At this word, however, I hear the clamor of our pretentious philosophers, who all exclaim about the mistakes of infancy and the prejudices of education.
There is nothing, they say, in the human mind but what is instilled by experience; nor can we judge of anything but from the ideas we have acquired. Nay, they go farther, and venture to reject the universal sense of all nations; seeking some obscure example known only to themselves, to controvert this striking uniformity in the judgment of mankind: as if all the natural inclinations of the race were annihilated by the depravation of one people, and as if when monsters appeared the species itself were extinct. But what end did it serve to the skeptical Montaigne, to take so much trouble to discover in an obscure corner of the world a custom opposed to the common notions of justice?
What end did it answer for him to place that confidence in the most suspicious travellers which he refused to the most celebrated writers?
Should a few whimsical and uncertain customs, founded on local motives unknown to us, invalidate a general induction drawn from the united concurrence of all nations, contradicting each other in every other point and agreeing only in this?
– I said all this twenty times in verse and prose.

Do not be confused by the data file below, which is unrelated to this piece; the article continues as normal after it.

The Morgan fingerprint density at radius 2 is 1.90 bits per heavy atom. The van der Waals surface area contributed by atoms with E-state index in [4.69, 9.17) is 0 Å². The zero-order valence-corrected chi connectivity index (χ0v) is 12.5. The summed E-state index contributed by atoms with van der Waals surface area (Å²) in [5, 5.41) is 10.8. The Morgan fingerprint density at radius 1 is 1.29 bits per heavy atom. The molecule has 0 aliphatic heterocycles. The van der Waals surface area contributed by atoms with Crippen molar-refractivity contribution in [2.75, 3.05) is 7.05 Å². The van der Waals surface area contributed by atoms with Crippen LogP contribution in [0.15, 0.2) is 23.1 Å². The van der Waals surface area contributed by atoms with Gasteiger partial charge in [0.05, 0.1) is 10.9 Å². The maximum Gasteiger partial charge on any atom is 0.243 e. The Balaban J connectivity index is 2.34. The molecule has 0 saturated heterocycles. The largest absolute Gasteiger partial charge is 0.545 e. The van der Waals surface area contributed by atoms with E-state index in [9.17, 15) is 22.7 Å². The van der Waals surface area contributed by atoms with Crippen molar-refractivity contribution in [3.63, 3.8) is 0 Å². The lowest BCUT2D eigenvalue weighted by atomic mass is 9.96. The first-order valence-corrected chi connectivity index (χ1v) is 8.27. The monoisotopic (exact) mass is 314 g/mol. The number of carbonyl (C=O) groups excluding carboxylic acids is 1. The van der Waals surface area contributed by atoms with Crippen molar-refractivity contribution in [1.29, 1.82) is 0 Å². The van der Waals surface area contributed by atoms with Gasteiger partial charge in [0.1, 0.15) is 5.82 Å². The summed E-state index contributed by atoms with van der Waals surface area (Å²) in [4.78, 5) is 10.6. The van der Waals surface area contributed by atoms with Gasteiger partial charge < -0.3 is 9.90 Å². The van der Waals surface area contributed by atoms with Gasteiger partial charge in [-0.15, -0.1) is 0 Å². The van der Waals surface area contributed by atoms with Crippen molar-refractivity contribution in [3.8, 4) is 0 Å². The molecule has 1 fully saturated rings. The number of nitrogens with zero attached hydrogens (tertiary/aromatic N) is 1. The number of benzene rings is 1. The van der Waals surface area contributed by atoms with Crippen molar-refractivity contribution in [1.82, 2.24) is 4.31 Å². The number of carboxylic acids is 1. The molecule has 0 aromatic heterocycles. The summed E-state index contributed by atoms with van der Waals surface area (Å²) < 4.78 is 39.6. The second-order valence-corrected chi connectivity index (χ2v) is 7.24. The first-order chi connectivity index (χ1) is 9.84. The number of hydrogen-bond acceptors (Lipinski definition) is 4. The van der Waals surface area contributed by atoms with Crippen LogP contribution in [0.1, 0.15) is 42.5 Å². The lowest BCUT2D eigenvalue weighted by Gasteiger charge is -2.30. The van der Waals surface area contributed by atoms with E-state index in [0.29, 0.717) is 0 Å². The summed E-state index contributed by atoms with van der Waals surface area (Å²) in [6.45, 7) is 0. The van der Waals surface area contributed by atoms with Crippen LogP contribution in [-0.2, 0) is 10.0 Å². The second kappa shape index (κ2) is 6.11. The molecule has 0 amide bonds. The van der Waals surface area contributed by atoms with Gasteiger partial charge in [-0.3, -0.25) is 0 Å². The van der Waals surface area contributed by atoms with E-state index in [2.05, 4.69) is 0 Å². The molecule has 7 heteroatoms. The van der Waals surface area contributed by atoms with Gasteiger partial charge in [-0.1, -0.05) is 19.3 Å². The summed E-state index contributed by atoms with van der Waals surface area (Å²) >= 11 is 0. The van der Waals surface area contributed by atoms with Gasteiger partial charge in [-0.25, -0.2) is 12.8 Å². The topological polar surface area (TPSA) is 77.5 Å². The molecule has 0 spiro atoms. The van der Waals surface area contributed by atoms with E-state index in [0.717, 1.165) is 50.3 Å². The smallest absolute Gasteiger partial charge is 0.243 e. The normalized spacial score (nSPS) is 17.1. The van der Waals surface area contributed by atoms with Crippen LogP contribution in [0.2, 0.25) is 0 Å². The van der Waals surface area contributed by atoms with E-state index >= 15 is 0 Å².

However, further Voltaire's irritation increases. He accuses Rousseau of impiety, even atheism.
"I'm waiting for the moment when I will be free from the body, will be myself completely, without contradiction, I will need only myself to be happy," – Rousseau writes,
"Jean-Jacques is an unbeliever, libertine, posing as St. Augustine," – Voltaire remarks.
On the margins of Rousseau's discourse on the death and resurrection of Jesus Christ, Voltaire expresses his indignation: "What an extravagant absurdity! Have you ever seen dying gods, a wretched madman!"
Voltaire summed up his impressions of the “Profession of Faith of a Savoyard Vicar” in his letter to Damilaville, dated 14 June 1762:
I read his On Education. These are reasonings of a stupid nurse in four volumes, of which forty pages directed against Christianity. They are among the most daring that have ever been written, [but] by virtue of inconsistency worthy of this head without a brain and this Diogenes with no heart, he uttered as much abuse against the philosophers, as against Jesus Christ. However, philosophers will be more lenient than the priests.
Rousseau's “Profession of Faith of a Savoyard Vicar” is cited from: The French and English philosophers: Descartes, Rousseau, Voltaire, Hobbes : with introductions and notes. New York : P.F. Collier, 1910. The Harvard classics. Vol. 34.
Emile Lambert. Sculptures of Voltaire and Rousseau in the Castle of Ferney.
We are grateful to the Centre of National Monuments in France